(13)

N : is the number of all the discrete sampling points

: are the weighting coefficients of the rth order derivative of the function y(x) associated with points

: is the rth order derivative

: were obtained

The GDQR expression for a two-point boundary value fourth order ODE is expressed as:

(14)

are the corresponding Hermite–Fejer interpolation functions.

:are the GDQR’s weighting coefficients of the rth order derivative of the function y(x) at point

:have been applied to Euler beam analysis

(15)

: are the corresponding Hermite–Fejer interpolation functions

:are the GDQR’s weighting coefficients of the rth order derivative of the function y(x) at point

have been applied to one degree of freedom dynamic problems

are initial conditions

• The key point for choosing independent variables for PDEs is that the number of independent variables at a point is equal to the number of equations/conditions to be satisfied at the same point.

• Eqs. (2) and (8) are similar in the eye of the GDQR, since both of them are of second order in the time dimension and of fourth order in the spatial dimension.

• Next, the independent variables for each point are chosen according to the GDQR’s definitions, as shown in Table 1(a).

• The symbol Uij in Table 1(a) is used as the replacement of independent variables just for convenient formulations.

• The Hermite-Fejer interpolation functions for each independent variable are shown in Table 1(b).

Using Eq. (16), the GDQR’s expression for the rth order X-partial derivative at points X=Xi along any line parallel to the X-axis may be written as:

(17)

for the sth order t-partial derivative at points along any line X=Xi parallel to the t-axis may be written as:

(18)

Using the equations derived, governing equation (8) is discretized as:

(20)

Boundary Eq. (3) can be transformed to:

(21)

Initial condition equation (4) may be written as:

(22)

• The formed algebraic equations from (20)–(22) can be solved to obtain the required independent variables.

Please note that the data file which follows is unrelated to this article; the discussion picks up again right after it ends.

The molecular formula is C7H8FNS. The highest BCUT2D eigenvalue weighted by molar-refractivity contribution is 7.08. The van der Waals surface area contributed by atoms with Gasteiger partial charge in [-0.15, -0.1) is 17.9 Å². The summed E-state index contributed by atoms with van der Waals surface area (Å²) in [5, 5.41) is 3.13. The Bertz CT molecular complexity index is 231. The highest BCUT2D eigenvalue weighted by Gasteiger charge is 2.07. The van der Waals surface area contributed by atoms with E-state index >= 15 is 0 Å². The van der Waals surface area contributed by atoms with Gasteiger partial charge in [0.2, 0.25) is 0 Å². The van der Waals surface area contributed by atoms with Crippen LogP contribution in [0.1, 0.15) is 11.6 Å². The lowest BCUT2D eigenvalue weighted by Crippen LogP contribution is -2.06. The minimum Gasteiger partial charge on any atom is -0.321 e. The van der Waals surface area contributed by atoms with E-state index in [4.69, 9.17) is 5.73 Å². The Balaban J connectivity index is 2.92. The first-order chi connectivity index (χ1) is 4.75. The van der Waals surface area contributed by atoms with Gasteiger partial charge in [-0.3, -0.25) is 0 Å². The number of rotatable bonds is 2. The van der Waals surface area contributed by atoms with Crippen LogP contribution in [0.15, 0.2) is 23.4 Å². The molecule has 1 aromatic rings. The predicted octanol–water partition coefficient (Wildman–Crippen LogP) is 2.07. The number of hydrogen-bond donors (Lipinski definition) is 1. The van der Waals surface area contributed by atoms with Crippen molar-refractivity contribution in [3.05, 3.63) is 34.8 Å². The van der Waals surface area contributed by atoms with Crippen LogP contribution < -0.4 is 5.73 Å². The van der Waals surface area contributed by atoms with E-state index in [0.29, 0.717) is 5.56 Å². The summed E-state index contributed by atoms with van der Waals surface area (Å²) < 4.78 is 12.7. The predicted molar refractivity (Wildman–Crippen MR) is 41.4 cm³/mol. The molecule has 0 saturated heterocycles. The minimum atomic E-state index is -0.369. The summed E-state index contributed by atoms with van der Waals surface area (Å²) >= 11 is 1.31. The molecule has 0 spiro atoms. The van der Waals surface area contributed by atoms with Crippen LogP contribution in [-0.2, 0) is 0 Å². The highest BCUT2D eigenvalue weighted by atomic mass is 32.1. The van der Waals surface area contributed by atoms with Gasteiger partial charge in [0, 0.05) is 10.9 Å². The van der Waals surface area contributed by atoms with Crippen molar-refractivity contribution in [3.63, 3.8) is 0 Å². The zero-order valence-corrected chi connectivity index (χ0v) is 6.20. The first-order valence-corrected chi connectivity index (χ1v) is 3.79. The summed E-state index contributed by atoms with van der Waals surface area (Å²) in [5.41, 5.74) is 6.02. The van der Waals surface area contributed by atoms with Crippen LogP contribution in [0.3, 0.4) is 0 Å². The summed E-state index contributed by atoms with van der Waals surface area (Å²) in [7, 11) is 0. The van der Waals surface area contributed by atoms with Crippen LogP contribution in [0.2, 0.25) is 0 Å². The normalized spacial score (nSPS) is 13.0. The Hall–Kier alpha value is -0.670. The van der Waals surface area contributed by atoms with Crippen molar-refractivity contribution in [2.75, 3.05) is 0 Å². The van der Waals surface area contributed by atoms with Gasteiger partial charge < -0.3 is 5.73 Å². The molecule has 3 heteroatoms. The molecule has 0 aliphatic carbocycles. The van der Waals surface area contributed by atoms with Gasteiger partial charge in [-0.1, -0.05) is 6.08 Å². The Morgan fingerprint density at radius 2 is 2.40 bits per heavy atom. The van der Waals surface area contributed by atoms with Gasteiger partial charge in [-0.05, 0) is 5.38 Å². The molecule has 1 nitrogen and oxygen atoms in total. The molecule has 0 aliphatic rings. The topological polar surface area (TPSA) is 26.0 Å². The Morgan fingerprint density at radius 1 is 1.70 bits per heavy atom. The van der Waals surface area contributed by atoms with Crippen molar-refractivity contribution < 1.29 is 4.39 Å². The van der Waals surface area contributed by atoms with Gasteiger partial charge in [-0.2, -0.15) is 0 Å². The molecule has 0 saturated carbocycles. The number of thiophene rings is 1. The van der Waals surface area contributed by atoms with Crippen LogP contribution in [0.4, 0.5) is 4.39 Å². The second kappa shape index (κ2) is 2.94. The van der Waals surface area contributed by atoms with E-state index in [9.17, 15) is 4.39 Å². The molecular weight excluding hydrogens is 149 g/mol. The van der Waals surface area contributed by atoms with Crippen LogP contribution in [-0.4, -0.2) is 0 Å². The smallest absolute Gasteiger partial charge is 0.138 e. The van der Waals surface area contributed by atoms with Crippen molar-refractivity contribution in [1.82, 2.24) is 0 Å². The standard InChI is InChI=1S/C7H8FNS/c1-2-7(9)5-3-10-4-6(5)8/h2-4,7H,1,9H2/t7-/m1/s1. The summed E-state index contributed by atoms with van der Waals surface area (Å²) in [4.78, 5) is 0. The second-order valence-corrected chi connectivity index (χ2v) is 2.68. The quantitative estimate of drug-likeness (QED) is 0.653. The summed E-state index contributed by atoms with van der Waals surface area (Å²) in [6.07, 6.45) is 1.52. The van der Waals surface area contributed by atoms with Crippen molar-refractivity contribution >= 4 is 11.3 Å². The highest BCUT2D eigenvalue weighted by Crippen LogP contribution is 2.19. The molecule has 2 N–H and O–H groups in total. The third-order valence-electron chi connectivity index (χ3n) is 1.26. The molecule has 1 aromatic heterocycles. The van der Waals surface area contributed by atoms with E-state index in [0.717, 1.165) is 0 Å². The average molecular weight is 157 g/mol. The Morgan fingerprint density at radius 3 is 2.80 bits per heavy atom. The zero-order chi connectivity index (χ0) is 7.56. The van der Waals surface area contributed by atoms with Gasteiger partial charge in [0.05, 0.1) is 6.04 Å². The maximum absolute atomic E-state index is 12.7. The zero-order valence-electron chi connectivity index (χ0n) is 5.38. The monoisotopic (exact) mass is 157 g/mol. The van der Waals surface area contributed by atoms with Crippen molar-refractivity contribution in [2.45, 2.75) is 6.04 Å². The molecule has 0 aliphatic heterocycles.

• Using Eq. (17), the bending moment at any point can be obtained.

• The velocity and acceleration are calculated using Eq. (18).

• If ξ is taken as zero in Eq. (20), the results for the Euler problem can be obtained.

Using only three points in the spatial domain and six points in the time domain, the GDQR’s relative errors for the Euler beam are shown in Tables 2 and 3, and those for the Timoshenko beam in Tables 4 and 5.

Results and discussion in the time domain, the GDQR’s relative errors for the Euler beam are shown in Tables 2 and 3, and those for the Timoshenko beam in Tables 4 and 5.

• It is clearly shown from this work that the DQ techniques can directly transform PDEs to discrete algebraic equations.

• The procedures here can be applied to the forced vibration of circular plates if the time dimension is added. since their governing equations can all be expressed as the PDEs with the fourth order in spatial dimension and the second order in temporal dimension.

• The GDQR is demonstrated here to solve high order PDEs without using the three conventional techniques such as:

• building the boundary conditions into weighting coefficients

• dropping equations at points closest to the domain ends

• For the four corner points as shown in Fig. 1, the two points at the initial line have three equations and three independent variables, while the two points at the time-domain end have only two equations and two independent variables

• The principle about the choice of independent variables is formularized here

• From the formulation of the GDQR proposed for classical rectangular plates, an application of the GDQR to other high order initial–boundary value problems can be expected